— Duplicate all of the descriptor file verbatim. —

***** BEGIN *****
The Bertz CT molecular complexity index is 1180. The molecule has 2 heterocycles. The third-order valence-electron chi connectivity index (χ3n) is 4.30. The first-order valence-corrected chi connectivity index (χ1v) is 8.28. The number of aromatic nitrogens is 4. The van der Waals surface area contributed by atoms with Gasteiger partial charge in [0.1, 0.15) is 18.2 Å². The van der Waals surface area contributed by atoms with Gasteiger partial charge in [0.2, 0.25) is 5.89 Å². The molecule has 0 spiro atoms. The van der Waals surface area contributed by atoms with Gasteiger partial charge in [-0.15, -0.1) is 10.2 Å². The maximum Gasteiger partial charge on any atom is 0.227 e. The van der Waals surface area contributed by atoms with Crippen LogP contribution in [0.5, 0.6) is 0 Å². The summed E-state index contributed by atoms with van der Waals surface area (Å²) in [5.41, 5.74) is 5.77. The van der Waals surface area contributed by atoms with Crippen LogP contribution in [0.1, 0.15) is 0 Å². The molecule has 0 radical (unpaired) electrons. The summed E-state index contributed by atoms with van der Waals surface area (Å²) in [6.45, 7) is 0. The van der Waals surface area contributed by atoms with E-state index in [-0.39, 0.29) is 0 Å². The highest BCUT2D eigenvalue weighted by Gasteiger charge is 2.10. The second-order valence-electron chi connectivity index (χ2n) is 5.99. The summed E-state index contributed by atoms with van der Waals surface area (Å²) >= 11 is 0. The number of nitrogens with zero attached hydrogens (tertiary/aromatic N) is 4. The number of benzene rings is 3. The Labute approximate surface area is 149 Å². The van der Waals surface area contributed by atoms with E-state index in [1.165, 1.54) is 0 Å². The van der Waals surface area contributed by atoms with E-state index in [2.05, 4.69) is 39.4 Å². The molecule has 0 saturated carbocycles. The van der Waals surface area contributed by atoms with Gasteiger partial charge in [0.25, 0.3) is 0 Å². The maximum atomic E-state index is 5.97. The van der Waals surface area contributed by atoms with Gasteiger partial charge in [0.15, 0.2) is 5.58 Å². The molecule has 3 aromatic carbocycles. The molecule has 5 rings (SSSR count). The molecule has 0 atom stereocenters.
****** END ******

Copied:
The Bertz CT molecular complexity index is 1180. The molecule has 2 heterocycles. The third-order valence-electron chi connectivity index (χ3n) is 4.30. The first-order valence-corrected chi connectivity index (χ1v) is 8.28. The number of aromatic nitrogens is 4. The van der Waals surface area contributed by atoms with Gasteiger partial charge in [0.1, 0.15) is 18.2 Å². The van der Waals surface area contributed by atoms with Gasteiger partial charge in [0.2, 0.25) is 5.89 Å². The molecule has 0 spiro atoms. The van der Waals surface area contributed by atoms with Gasteiger partial charge in [-0.15, -0.1) is 10.2 Å². The maximum Gasteiger partial charge on any atom is 0.227 e. The van der Waals surface area contributed by atoms with Crippen LogP contribution in [0.5, 0.6) is 0 Å². The summed E-state index contributed by atoms with van der Waals surface area (Å²) in [5.41, 5.74) is 5.77. The van der Waals surface area contributed by atoms with Crippen LogP contribution in [0.1, 0.15) is 0 Å². The molecule has 0 radical (unpaired) electrons. The summed E-state index contributed by atoms with van der Waals surface area (Å²) in [6.45, 7) is 0. The van der Waals surface area contributed by atoms with E-state index in [-0.39, 0.29) is 0 Å². The highest BCUT2D eigenvalue weighted by Gasteiger charge is 2.10. The second-order valence-electron chi connectivity index (χ2n) is 5.99. The summed E-state index contributed by atoms with van der Waals surface area (Å²) >= 11 is 0. The number of nitrogens with zero attached hydrogens (tertiary/aromatic N) is 4. The number of benzene rings is 3. The Labute approximate surface area is 149 Å². The van der Waals surface area contributed by atoms with E-state index in [1.165, 1.54) is 0 Å². The van der Waals surface area contributed by atoms with E-state index in [2.05, 4.69) is 39.4 Å². The molecule has 0 saturated carbocycles. The van der Waals surface area contributed by atoms with Gasteiger partial charge in [0.25, 0.3) is 0 Å². The maximum atomic E-state index is 5.97. The van der Waals surface area contributed by atoms with Gasteiger partial charge in [0.15, 0.2) is 5.58 Å². The molecule has 3 aromatic carbocycles. The molecule has 5 rings (SSSR count). The molecule has 0 atom stereocenters.